At 56,000 hectares, Springvale Station up on the Atherton Tablelands behind Cairns is bigger than the US island territory of Guam.
It’s about the same size as Britain’s Isle of Man, except, rather than being home to 86,000 people, 4300 Brahman-cross cattle normally roam the Queensland property.
And now the farm is owned by Queensland taxpayers after a landmark decision by Annastacia Palaszczuk’s government to buy the property for $7 million to protect the Great Barrier Reef.
Queensland environment minister Dr Steven Miles said 560 square kilometres of cattle farm was one of the biggest contributors of sediment run-off in the northern reef area.
“Areas of badly degraded grazing land on the property are responsible for 40% of sediment from gully erosion in the Normanby basin, which is the Cape York region’s largest reef catchment,” he said.
“Runoff from land carries sediment from the Normanby Basin to the outer reef where it blocks light, smothers marine organisms and reduces coral and seagrass growth.
“The worst bleaching event in nearly two decades has hit the far north’s coral reefs the hardest, with the worst affected sites near the tip of Cape York where bleaching is severe. We need to make sure the reef has the best chance to recover from this event by making sure water flowing from the catchments is as clean as possible, and that includes stepping up effective erosion control measures on the gullies and rivers in far norther Queensland.”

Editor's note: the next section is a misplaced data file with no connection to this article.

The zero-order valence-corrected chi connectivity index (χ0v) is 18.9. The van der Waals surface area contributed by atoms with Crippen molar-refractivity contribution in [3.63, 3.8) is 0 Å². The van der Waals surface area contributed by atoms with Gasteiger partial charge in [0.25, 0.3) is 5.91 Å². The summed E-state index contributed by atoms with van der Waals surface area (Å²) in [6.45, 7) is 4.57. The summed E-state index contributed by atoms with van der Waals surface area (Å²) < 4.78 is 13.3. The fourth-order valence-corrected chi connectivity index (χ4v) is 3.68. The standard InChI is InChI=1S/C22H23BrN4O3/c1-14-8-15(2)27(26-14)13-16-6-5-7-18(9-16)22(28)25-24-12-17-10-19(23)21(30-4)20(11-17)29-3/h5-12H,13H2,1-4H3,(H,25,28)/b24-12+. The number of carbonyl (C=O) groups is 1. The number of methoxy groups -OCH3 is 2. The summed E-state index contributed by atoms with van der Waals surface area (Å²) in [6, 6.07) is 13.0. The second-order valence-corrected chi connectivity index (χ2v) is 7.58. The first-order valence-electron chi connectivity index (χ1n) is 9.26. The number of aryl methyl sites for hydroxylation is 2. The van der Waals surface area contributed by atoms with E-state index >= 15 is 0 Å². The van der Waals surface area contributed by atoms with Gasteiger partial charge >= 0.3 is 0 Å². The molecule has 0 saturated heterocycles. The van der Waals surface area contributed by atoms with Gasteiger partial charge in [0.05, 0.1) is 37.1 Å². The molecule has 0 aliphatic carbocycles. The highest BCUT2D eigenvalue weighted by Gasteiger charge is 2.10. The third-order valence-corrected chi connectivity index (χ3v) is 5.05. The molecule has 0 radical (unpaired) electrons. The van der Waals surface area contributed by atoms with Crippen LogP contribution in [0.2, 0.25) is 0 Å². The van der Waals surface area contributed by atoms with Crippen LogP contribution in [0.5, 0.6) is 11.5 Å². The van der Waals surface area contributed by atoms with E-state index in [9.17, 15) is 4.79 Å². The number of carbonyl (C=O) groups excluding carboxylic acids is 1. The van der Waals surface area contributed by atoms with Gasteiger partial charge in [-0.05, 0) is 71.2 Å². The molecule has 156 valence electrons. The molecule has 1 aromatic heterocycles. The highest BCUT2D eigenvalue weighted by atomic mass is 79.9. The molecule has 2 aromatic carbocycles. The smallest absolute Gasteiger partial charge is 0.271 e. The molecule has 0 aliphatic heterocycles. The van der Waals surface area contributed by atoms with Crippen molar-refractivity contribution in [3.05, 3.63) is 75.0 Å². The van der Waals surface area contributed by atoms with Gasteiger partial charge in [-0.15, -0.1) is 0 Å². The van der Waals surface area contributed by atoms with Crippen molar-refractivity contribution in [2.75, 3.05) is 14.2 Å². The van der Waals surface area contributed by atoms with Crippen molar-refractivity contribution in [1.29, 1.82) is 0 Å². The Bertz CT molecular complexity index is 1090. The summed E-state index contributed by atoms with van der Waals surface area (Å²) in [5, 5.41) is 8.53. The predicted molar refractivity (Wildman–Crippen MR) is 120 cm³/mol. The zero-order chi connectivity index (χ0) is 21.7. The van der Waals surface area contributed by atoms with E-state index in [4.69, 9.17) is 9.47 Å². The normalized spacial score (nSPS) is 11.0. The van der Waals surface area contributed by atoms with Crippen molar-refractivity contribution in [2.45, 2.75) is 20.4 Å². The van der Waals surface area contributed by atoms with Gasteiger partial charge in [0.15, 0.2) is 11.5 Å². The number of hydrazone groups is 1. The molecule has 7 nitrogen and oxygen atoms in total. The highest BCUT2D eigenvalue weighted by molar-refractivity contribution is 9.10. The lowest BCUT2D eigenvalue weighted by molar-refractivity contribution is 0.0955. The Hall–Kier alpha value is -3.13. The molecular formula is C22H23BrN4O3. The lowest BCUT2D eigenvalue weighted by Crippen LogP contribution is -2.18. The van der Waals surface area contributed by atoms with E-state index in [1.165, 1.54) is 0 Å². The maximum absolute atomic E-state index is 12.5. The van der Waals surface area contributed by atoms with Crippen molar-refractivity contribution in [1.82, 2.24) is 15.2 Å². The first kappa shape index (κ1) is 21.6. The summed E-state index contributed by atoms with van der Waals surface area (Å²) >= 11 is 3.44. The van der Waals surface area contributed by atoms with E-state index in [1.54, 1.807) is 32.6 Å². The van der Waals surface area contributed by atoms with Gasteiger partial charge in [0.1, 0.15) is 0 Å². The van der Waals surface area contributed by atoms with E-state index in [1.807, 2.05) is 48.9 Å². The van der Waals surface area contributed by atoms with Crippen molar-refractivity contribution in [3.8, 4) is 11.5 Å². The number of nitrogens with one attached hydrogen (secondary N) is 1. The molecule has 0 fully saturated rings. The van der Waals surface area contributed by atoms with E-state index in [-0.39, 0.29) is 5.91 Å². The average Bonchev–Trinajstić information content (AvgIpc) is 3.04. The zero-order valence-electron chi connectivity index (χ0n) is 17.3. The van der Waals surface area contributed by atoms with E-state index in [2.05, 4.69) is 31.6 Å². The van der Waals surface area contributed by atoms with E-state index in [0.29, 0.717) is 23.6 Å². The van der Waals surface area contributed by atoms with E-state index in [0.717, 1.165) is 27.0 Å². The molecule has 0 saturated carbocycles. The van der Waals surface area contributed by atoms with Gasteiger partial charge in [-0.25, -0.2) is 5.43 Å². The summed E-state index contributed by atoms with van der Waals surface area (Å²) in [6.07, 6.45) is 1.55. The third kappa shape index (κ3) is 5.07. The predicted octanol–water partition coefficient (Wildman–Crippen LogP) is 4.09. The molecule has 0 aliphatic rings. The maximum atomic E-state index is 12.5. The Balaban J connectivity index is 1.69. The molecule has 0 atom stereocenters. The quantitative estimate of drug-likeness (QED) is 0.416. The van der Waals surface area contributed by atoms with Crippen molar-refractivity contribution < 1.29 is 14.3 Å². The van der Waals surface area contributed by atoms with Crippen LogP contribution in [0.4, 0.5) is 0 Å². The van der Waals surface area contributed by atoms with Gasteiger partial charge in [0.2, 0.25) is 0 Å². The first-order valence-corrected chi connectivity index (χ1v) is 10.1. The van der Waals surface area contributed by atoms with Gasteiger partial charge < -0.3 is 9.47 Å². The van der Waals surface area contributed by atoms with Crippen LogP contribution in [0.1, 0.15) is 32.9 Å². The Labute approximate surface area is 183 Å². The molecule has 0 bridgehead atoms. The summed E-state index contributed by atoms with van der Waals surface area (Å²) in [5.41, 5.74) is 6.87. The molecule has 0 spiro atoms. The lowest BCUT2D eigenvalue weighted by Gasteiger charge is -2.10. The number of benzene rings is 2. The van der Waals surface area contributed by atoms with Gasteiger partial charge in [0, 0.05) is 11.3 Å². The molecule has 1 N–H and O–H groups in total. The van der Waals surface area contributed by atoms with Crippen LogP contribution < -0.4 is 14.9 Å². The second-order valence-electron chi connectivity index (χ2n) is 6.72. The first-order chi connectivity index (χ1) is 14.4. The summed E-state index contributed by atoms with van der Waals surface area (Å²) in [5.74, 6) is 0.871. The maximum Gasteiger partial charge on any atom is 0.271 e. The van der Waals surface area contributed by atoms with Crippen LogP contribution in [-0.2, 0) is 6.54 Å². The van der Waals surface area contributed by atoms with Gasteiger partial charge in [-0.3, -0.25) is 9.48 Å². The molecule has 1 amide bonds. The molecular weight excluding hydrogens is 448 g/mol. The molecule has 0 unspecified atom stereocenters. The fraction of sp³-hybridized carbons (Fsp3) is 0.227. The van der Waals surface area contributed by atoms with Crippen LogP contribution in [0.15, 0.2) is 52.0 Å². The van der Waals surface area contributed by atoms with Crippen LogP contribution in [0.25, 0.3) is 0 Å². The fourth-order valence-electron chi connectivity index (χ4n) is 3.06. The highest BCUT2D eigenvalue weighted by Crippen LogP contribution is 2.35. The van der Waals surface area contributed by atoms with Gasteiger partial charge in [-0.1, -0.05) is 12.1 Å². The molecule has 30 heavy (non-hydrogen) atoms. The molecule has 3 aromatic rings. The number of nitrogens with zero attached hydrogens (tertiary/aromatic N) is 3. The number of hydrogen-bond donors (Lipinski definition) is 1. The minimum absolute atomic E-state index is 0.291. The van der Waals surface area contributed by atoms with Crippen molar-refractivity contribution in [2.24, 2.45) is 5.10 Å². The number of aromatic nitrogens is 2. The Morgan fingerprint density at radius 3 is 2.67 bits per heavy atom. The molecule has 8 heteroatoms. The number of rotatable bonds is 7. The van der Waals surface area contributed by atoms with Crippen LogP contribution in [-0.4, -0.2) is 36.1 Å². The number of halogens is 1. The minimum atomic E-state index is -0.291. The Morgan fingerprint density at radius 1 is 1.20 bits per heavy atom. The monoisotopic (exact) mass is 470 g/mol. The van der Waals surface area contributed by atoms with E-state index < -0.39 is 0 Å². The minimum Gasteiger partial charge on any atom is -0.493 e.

The government plans to begin remediation work on the property with conservation groups, replanting riparian zones to reduce gully erosion. The former owners have until October 2017 to remove all cattle from Springvale.
The government is still investigating future management of the property — Dr Miles said it would most likely be declared a nature refuge in the short term and managed by a third party.
The minister said the property is also home to a range of threatened species and part of a continuous wildlife corridor from the head of the Normanby River catchment to Princess Charlotte Bay.
“There are 48 mapped regional ecosystems on the property providing important habitat for the critically endangered bare-rumped sheathtail bat and other endangered or vulnerable flora and fauna species. These include the southern cassowary, northern quoll, spotted-tailed quoll, red goshawk, Semon’s leaf-nosed bat, ghost bat, spectacled flying-fox, greater large-eared horseshoe bat, Cooktown orchid and brown antelope orchid.”
The South Endeavour Trust, which owns and manages 10 conservation reserves, including one bordering the Springvale property, backed the purchase.
Trust director, Tim Hughes said buying back the farm was “something new, bold and really meaningful to protect the Great Barrier Reef”.
“When this property came onto the market, I really hoped Dr Miles and the Government would have the vision to see that something different could be done, which would make a real difference for the reef,” he said.
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